There are two pagodas in Yinchuan that are part of the 'Eight Famous Scenery of Ningxia': one is the Haibao Pagoda in the northern suburb and the other is the Chengtiansi Pagoda in the west.

Parts of the Great Wall are near the city.

Colleges and universities


See also



  1. ^ UK: /jɪnˈwæn/, US: /-wɑːn/;[3] Chinese: 银川; pinyin: Yínchuān


  1. ^ "China: Níngxià (Prefectures, Cities, Districts and Counties) - Population Statistics, Charts and Map". Archived from the original on 20 September 2021. Retrieved 23 September 2021.
  2. ^ 宁夏统计年鉴2016
  3. ^ "Yinchuan". Lexico UK English Dictionary. Oxford University Press. Archived from the original on 19 May 2021.
  4. ^ "Illuminating China's Provinces, Municipalities and Autonomous Regions". PRC Central Government Official Website. Archived from the original on 19 June 2014. Retrieved 17 May 2014.
  5. ^ Tiballi, Anne. "SHUIDONGGOU – A Time And Space Tunnel Of China's Archaeology Study – Li Li". Penn Museum Blog. Penn Museum. Retrieved 15 December 2022.
  6. ^ Sun Jinji; Feng Yongqian; Su Tianjun; The Editorial Committee of Integrated Chinese Archaeology. Integrated Chinese Archaeology. Beijing Publishing House. pp. 5062–.
  7. ^ O'Sullivan, Rebecca (2018). "East Asia: Rock Art". Encyclopedia of Global Archaeology (2 ed.). Springer. pp. 1–11. doi:10.1007/978-3-319-51726-1_3131-1. ISBN 978-3-319-51726-1.
  8. ^ Denis C. Twitchett; Herbert Franke; John King Fairbank (1994). The Cambridge History of China: Volume 6, Alien Regimes and Border States, 907-1368. Cambridge University Press. p. 186. ISBN 978-0-521-24331-5.
  9. ^ a b Jack Weatherford Genghis Khan and the Making of the Modern World, p.85
  10. ^ Xu, Cheng 许成 (1989). 宁夏考古史地研究论集 [Collected research papers on the archaeology, history and geography of Ningxia]. Yinchuan: Ningxia renmin chubanshe. p. 84.
  11. ^ Steinhardt, Nancy Shatzman (1993). "The Tangut Royal Tombs near Yinchuan". Muqarnas. 10. Brill Publishers: 369–381. doi:10.2307/1523201. JSTOR 1523201.
  12. ^ May, Timothy (2012). The Mongol Conquests in World History. London: Reaktion Books. p. 1211. ISBN 9781861899712.
  13. ^ Mote, Frederick W. (1999). Imperial China: 900-1800. Cambridge, Massachusetts: Harvard University Press. p. 256. ISBN 0674012127.
  14. ^ Boland-Crewe, Tara; Lea, David, eds. (2002). The Territories of the People's Republic of China. London: Europa Publications. p. 215. ISBN 9780203403112.
  15. ^ ZHANG BUCHUN, LIAO YUHUA, GUO SHUNMIN, ROBERT E. WALLACE, ROBERT C. BUCKNAM, AND THOMAS C. HANKS (1986). "Fault scarps related to the 1739 earthquake and seismicity of the Yinchuan graben, Ningxia Huizu Zizhiqu, China". Bulletin of the Seismological Society of America. 76 (5): 1253–1287. Bibcode:1986BuSSA..76.1253Z. CiteSeerX doi:10.1785/BSSA0760051253.{{cite journal}}: CS1 maint: multiple names: authors list (link)
  16. ^ a b National Geophysical Data Center (1972). "Significant Earthquake Information CHINA: NINGXIA". National Geophysical Data Center / World Data Service (NGDC/WDS): NCEI/WDS Global Significant Earthquake Database. NOAA National Centers for Environmental Information. doi:10.7289/V5TD9V7K. Retrieved 17 December 2020.
  17. ^ Zhang Liang. The Tiananmen Papers. New York: PublicAffairs, 2001. ISBN 978-1-58648-122-3. p. 181.
  18. ^ Zhang Liang. The Tiananmen Papers. New York: PublicAffairs, 2001. ISBN 978-1-58648-122-3. p. 316.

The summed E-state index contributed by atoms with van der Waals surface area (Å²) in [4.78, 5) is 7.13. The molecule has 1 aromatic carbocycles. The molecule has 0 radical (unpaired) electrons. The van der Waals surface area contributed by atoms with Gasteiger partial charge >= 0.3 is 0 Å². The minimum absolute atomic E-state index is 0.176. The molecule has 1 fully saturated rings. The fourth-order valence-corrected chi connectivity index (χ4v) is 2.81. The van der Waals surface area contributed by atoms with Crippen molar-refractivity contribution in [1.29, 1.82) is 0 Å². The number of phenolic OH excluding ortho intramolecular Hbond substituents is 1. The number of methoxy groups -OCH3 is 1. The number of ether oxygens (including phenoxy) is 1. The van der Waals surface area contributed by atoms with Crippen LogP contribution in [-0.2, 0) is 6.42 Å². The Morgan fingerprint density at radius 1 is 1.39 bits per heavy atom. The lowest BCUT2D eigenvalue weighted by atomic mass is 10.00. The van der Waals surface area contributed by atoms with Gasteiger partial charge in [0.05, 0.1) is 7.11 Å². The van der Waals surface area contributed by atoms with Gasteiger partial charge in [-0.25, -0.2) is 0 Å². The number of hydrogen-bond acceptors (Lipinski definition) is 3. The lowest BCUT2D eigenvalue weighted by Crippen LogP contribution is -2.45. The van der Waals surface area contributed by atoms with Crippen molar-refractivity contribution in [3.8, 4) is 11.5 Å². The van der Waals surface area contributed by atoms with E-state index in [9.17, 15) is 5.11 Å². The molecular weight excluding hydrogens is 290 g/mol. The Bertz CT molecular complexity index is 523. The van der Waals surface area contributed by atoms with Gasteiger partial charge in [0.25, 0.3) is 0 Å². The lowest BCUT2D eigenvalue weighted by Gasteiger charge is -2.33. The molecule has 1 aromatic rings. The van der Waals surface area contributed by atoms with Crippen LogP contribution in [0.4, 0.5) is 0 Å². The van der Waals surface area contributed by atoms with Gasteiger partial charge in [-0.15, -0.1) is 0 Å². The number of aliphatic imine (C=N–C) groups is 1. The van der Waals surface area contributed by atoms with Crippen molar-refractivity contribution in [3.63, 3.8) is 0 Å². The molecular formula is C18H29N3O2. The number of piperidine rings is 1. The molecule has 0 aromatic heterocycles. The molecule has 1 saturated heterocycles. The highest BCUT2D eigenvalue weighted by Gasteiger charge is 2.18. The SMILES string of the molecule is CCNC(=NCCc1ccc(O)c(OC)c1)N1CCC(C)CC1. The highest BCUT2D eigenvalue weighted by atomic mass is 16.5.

19. ^ Zhang Liang. The Tiananmen Papers. New York: PublicAffairs, 2001. ISBN 978-1-58648-122-3. p. 393.
  20. ^ "Accident Database: Accident Synopsis 07231993". airdisaster.com. Archived from the original on 21 March 2015. Retrieved 9 January 2021.{{cite web}}: CS1 maint: unfit URL (link)
  21. ^ Soil Bulletin, Volume 15. Sciences Press. 1983. pp. 171–.
  22. ^ 中国气象数据网 - WeatherBk Data (in Chinese (China)). China Meteorological Administration. Archived from the original on 5 September 2018. Retrieved 29 November 2022.
  23. ^ 中国地面国际交换站气候标准值月值数据集(1971-2000年). China Meteorological Administration. Archived from the original on 21 September 2013. Retrieved 25 May 2010.
  24. ^ CMA台站气候标准值(1991-2020) (in Chinese). China Meteorological Administration. Retrieved 11 April 2023.
  25. ^ "Climate Yinchuan". Pogoda.ru.net. Retrieved 15 July 2023.
  26. ^ a b c d e f 2019年末银川市常住人口229.31万人 (in Chinese). Yinchuan City Statistics Bureau. 27 February 2020. Archived from the original on 18 August 2020. Retrieved 17 August 2020.
  27. ^ "Triangle Group to add aircraft radials to range". Rubber News. 17 May 2012.
  28. ^ Dahad, Nitin (9 October 2016). "Yinchuan: China's leading smart city shows how government and technology can help improve the life of its citizens". Archived from the original on 25 October 2016. Retrieved 24 October 2016.
  29. ^ "ZTE Partners with TM Forum and City of Yinchuan on Smart City Innovation Center". Archived from the original on 25 October 2016. Retrieved 24 October 2016.
  30. ^ Guerrini, Federico. "Cities Cannot Be Reduced To Just Big Data And IoT: Smart City Lessons From Yinchuan, China". Forbes. Archived from the original on 14 September 2017. Retrieved 18 September 2017.
  31. ^ Carrington, Daisy (11 October 2016). "In Yinchuan, China, your face is your credit card". CNN. Archived from the original on 25 October 2016. Retrieved 24 October 2016.
  32. ^ "BYD's First Commercial SkyRail Line Launched in Northwest China". Mass Transit. 1 September 2017. Retrieved 28 May 2024.
  33. ^ "If China Is Anti-Islam, Why Are These Chinese Muslims Enjoying a Faith Revival?". Time. Retrieved 6 December 2021.
  34. ^ [1] "Yinchuan News"
  35. ^ Yang, Feiyue (15 June 2016). "Yinchuan gears up to host self-drive festival". China Daily. Retrieved 27 June 2023.
  36. ^ ""容嬷嬷"李明启出席互联网电影节开幕典礼,到场的还有这些明星". Sina (in Chinese). 1 November 2019. Archived from the original on 4 November 2019. Retrieved 4 November 2019.
  37. ^ [2] Xinhua News Agency, Opening ceremonies of Ningxia wolfberry festival, 3 August 2005.
  38. ^ "John Cena Talks Filming 'Project X-Traction' with Living Legend Jackie Chan". Collider. 15 January 2020. Retrieved 24 February 2020.
  39. ^ Laman, Lisa (25 April 2023). "John Cena and Jackie Chan Made a Movie Together That We May Never See". Collider. Retrieved 27 June 2023.